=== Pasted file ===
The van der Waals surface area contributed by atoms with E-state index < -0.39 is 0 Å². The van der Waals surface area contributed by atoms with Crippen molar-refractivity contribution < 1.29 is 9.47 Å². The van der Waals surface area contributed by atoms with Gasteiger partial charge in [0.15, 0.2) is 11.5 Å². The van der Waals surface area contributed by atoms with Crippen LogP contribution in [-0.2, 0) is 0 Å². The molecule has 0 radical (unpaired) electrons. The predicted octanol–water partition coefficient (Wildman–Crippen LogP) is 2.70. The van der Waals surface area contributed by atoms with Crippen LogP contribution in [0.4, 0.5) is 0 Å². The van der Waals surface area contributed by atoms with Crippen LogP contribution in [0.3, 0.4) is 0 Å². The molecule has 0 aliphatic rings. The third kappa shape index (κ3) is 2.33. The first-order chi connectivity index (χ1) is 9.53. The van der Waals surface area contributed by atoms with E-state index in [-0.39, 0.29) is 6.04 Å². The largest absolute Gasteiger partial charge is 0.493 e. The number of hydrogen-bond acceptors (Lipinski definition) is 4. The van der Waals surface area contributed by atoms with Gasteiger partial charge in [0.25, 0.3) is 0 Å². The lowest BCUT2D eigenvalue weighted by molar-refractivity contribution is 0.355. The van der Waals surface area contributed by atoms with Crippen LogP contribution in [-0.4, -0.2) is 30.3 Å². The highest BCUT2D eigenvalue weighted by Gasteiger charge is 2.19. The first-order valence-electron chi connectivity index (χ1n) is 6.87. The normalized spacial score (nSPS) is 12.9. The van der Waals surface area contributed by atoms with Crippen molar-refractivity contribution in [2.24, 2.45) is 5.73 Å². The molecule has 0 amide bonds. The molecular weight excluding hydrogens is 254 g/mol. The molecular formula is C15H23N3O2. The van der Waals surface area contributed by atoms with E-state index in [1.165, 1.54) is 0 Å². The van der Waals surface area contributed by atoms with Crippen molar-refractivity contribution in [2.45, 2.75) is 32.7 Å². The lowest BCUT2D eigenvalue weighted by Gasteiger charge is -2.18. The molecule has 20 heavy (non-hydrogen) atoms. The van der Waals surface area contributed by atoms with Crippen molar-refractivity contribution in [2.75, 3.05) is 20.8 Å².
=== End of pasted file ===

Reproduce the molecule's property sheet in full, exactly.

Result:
The van der Waals surface area contributed by atoms with E-state index < -0.39 is 0 Å². The van der Waals surface area contributed by atoms with Crippen molar-refractivity contribution < 1.29 is 9.47 Å². The van der Waals surface area contributed by atoms with Gasteiger partial charge in [0.15, 0.2) is 11.5 Å². The van der Waals surface area contributed by atoms with Crippen LogP contribution in [-0.2, 0) is 0 Å². The molecule has 0 radical (unpaired) electrons. The predicted octanol–water partition coefficient (Wildman–Crippen LogP) is 2.70. The van der Waals surface area contributed by atoms with Crippen LogP contribution in [0.4, 0.5) is 0 Å². The van der Waals surface area contributed by atoms with Crippen LogP contribution in [0.3, 0.4) is 0 Å². The molecule has 0 aliphatic rings. The third kappa shape index (κ3) is 2.33. The first-order chi connectivity index (χ1) is 9.53. The van der Waals surface area contributed by atoms with E-state index in [-0.39, 0.29) is 6.04 Å². The largest absolute Gasteiger partial charge is 0.493 e. The number of hydrogen-bond acceptors (Lipinski definition) is 4. The van der Waals surface area contributed by atoms with Gasteiger partial charge in [0.25, 0.3) is 0 Å². The lowest BCUT2D eigenvalue weighted by molar-refractivity contribution is 0.355. The van der Waals surface area contributed by atoms with Crippen LogP contribution in [-0.4, -0.2) is 30.3 Å². The highest BCUT2D eigenvalue weighted by Gasteiger charge is 2.19. The first-order valence-electron chi connectivity index (χ1n) is 6.87. The normalized spacial score (nSPS) is 12.9. The van der Waals surface area contributed by atoms with Crippen molar-refractivity contribution in [2.24, 2.45) is 5.73 Å². The molecule has 0 amide bonds. The molecular weight excluding hydrogens is 254 g/mol. The molecular formula is C15H23N3O2. The van der Waals surface area contributed by atoms with E-state index in [1.165, 1.54) is 0 Å². The van der Waals surface area contributed by atoms with Crippen molar-refractivity contribution in [2.45, 2.75) is 32.7 Å². The lowest BCUT2D eigenvalue weighted by Gasteiger charge is -2.18. The molecule has 20 heavy (non-hydrogen) atoms. The van der Waals surface area contributed by atoms with Crippen molar-refractivity contribution in [2.75, 3.05) is 20.8 Å².